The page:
Heather Isringhausen Gvillo Feb. 23, 2016, 7:31am


Several defendants associated with the Keystone Pipeline argue that a landowner cannot collect economic damages in her complaint alleging her farmland yields fewer crops after pipeline work was done on her property.

The estate of Louise Downen, through her power of attorney Timothy J. Downen, filed a lawsuit on Sept. 29 against TransCanada, Sheehan Pipeline, N&W Horizontal Boring and ERB Equipment Company of Illinois, Inc.

According to the complaint, the parties had agreed to allow the pipeline’s installation on the plaintiff’s land on March 1, 2009. After the pipeline was installed, TransCanada and its co-defendants allegedly failed to properly replace topsoil and remediate the land as required by the Illinois Commerce Commission. As a result, the land allegedly yields fewer crops, is subject to erosion and is damaged for farming, the suit states.

ERB filed a motion to dismiss the complaint on Nov. 3 through attorneys Donald Ohl and Heather Mueller-Jones of Knapp, Ohl & Green in Edwardsville, arguing that it is barred by the statute of limitations, among other allegations.

The defendant also argues that the plaintiff failed to allege that it owed a duty to Downen and failed to allege that it breached any alleged duty in a negligent way.

Further, the defendant argues that the plaintiff cannot recover for economic loss under tort theories.

“In order to be recoverable under the economic loss rule, Plaintiff must have sustained property damage from a sudden or dangerous occurrence. There are no allegations of a sudden or dangerous occurrence, only that due to work performed on the subject premises there is a reduction in crop yield, a pond that holds less water and land cannot be tilled,” the motion states.

ERB also filed a request to admit against the plaintiff, asking the plaintiff to admit that she and her representatives did not lease or rent any equipment from the defendant, they did not have any communications with the defendant and was not a party to the March 2009 agreement, among others.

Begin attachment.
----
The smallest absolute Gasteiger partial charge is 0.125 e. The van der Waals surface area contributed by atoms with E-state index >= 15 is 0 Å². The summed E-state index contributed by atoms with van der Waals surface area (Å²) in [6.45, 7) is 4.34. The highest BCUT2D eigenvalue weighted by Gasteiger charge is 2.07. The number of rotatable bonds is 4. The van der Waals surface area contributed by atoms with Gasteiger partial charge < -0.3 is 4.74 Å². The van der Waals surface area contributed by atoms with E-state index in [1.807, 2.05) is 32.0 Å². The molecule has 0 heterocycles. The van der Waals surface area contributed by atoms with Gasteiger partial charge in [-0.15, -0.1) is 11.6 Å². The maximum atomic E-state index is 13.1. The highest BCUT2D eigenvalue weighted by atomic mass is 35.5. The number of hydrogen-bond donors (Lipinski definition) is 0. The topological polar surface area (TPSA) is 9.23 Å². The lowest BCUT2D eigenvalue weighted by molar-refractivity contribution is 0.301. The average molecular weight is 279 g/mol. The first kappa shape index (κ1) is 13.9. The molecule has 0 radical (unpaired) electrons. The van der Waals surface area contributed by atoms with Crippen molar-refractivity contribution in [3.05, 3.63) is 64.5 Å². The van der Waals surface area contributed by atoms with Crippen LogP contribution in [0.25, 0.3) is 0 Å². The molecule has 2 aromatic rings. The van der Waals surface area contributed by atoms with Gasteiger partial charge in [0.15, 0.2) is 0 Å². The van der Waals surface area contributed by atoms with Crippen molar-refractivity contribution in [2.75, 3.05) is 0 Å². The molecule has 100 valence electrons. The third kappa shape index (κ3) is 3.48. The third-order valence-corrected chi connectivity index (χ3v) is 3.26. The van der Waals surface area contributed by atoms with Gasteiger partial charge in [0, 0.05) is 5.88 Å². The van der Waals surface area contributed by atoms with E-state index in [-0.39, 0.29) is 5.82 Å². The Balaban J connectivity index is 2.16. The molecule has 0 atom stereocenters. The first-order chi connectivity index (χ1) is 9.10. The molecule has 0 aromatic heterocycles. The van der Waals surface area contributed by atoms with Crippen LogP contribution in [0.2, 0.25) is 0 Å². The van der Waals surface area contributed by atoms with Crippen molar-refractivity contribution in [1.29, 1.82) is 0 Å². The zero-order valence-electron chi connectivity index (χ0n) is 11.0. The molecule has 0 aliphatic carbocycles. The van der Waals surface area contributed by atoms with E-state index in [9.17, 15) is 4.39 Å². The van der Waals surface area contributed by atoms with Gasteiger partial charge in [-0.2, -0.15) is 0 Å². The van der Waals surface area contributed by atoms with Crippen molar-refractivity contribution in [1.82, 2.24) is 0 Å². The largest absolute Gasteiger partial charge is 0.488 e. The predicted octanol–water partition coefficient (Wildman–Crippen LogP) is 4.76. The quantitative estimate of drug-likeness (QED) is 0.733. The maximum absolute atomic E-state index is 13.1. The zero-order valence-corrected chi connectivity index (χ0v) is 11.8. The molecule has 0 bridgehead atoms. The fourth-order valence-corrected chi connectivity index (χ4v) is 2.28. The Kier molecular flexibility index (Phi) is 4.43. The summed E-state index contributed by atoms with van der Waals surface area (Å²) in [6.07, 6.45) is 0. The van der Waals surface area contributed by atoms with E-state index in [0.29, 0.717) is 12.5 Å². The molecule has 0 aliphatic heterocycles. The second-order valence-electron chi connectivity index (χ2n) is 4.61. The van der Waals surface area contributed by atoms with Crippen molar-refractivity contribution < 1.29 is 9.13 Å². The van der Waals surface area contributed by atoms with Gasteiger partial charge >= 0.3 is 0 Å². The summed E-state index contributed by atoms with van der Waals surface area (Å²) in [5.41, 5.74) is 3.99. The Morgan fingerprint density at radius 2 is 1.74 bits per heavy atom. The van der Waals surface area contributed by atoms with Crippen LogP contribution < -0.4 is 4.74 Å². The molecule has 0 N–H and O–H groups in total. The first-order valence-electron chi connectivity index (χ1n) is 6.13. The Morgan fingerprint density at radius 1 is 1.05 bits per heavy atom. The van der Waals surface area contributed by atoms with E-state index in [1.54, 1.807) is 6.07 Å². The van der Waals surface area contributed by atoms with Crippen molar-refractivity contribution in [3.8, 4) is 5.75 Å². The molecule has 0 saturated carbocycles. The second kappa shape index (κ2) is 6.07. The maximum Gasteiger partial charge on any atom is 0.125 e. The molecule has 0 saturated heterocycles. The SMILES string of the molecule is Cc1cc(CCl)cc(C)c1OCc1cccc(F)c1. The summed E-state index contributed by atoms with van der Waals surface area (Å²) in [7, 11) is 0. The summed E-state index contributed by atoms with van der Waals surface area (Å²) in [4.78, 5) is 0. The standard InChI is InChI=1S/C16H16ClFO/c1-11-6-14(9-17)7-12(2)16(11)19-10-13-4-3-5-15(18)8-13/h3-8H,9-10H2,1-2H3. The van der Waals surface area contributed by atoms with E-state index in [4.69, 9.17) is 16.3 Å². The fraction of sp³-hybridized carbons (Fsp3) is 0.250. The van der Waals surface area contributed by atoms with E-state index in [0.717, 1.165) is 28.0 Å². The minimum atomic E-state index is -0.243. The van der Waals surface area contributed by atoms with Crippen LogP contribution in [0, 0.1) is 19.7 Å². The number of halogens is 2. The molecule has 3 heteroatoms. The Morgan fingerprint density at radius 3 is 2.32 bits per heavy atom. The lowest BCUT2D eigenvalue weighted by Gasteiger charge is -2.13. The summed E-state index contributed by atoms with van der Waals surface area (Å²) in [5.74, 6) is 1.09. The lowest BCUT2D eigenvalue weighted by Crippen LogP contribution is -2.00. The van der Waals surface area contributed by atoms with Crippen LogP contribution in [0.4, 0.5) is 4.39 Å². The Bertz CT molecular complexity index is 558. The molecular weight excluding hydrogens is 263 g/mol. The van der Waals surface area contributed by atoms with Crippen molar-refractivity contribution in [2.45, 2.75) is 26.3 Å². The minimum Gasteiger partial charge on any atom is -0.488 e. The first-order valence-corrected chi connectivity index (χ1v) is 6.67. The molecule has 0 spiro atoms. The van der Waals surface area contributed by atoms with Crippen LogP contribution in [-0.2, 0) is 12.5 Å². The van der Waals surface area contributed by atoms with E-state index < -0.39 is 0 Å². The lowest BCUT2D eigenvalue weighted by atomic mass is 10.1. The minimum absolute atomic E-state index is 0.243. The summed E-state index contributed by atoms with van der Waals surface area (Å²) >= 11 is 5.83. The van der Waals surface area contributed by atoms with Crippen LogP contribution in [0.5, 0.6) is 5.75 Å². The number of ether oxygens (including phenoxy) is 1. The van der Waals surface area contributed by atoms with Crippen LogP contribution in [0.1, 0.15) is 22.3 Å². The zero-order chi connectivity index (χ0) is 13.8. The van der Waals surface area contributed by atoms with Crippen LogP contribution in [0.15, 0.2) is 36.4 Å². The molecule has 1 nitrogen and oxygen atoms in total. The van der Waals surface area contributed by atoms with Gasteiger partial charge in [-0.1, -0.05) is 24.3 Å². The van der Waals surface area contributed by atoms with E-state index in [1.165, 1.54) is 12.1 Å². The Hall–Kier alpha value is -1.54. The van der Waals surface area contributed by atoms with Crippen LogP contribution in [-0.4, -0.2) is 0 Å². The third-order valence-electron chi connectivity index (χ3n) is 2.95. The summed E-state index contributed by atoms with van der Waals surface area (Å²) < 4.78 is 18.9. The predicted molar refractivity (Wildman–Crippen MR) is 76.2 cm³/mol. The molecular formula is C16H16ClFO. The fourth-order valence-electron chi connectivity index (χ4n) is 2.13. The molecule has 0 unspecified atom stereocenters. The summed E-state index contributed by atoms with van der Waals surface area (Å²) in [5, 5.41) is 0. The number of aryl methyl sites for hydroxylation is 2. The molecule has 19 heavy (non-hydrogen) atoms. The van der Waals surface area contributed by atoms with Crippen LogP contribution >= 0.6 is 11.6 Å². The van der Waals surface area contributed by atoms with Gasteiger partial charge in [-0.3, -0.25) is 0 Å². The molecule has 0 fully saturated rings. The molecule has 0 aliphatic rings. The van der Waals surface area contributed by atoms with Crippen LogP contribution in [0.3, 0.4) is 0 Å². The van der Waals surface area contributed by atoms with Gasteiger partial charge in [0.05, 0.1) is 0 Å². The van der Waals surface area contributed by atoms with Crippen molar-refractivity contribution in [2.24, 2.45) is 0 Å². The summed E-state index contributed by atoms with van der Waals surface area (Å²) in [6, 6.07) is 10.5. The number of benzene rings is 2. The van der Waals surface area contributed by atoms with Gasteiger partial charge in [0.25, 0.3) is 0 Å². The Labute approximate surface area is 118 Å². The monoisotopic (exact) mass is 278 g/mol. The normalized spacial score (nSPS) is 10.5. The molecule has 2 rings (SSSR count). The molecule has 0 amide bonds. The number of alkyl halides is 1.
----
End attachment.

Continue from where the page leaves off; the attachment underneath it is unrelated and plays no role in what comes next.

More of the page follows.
The plaintiff objected, arguing that Downen is without sufficient knowledge to answer the requests.

ERB filed a motion to deem facts admitted on Jan. 25, arguing that the plaintiff must make a reasonable effort to answer the requests.

Sheehan Pipeline filed a motion to dismiss on Dec. 7 through attorneys John Cunningham and Denise Baker-Seal of Brown & James in Belleville. The defendant argues that the Moorman Doctrine bars recovery, which requires a showing of harm above and beyond a plaintiff’s disappointed expectations.

“The remedy for economic loss, resulting from disappointed expectations due to deterioration, internal breakdown or other nonaccidental cause, lies in contract,” the motion states.

“Plaintiff alleges that his damages were purportedly caused by failure to install the pipeline in a proper manner, and failure to remediate the land after the installation, rather than a sudden and dangerous event. Thus, Plaintiff’s claims are based upon disappointed commercial expectations that are unavailable under tort theories,” it continues.

The defendant also alleges the plaintiff failed to make sufficient claims for fraud by relying on statements that were made after the agreement was signed and misrepresenting statements about future events or promises of future conduct.

Sheehan Pipe Line filed a motion to transfer for forum non conveniens on Feb. 3, seeking to transfer the case to Bond County. It argues that Bond County is more convenient for the parties.

The defendant also claims the plaintiff “failed to allege any meaningful connection” to St. Clair County.

Sheehan says Bond County is more convenient because it is the origin of the litigation and has the most significant relationship to the case.

“Here, plaintiff chose to file his lawsuit in a forum unrelated to the location of the operative events of the complaint and outside his county of residence,” the motion states.

N&W Horizontal Boring also filed a motion to dismiss on Dec. 8 through attorneys Christopher Bortz and Lucas Dalton of Neville, Richards & Wuller in Belleville. The defendant argues that it did not perform any work on the plaintiff’s land and, therefore, does not owe a duty to the plaintiff.

The defendant was voluntarily dismissed by the plaintiff on Jan. 21.

Associate Judge Randall Kelley scheduled a status conference for June 13 at 8:30 a.m.

The plaintiffs seek damages of more than $50,000, plus court costs.

Downen is represented by Grey Chatham Jr. of Chatham & Baricevic of Belleville.

St. Clair County Circuit Court case number 15-L-558

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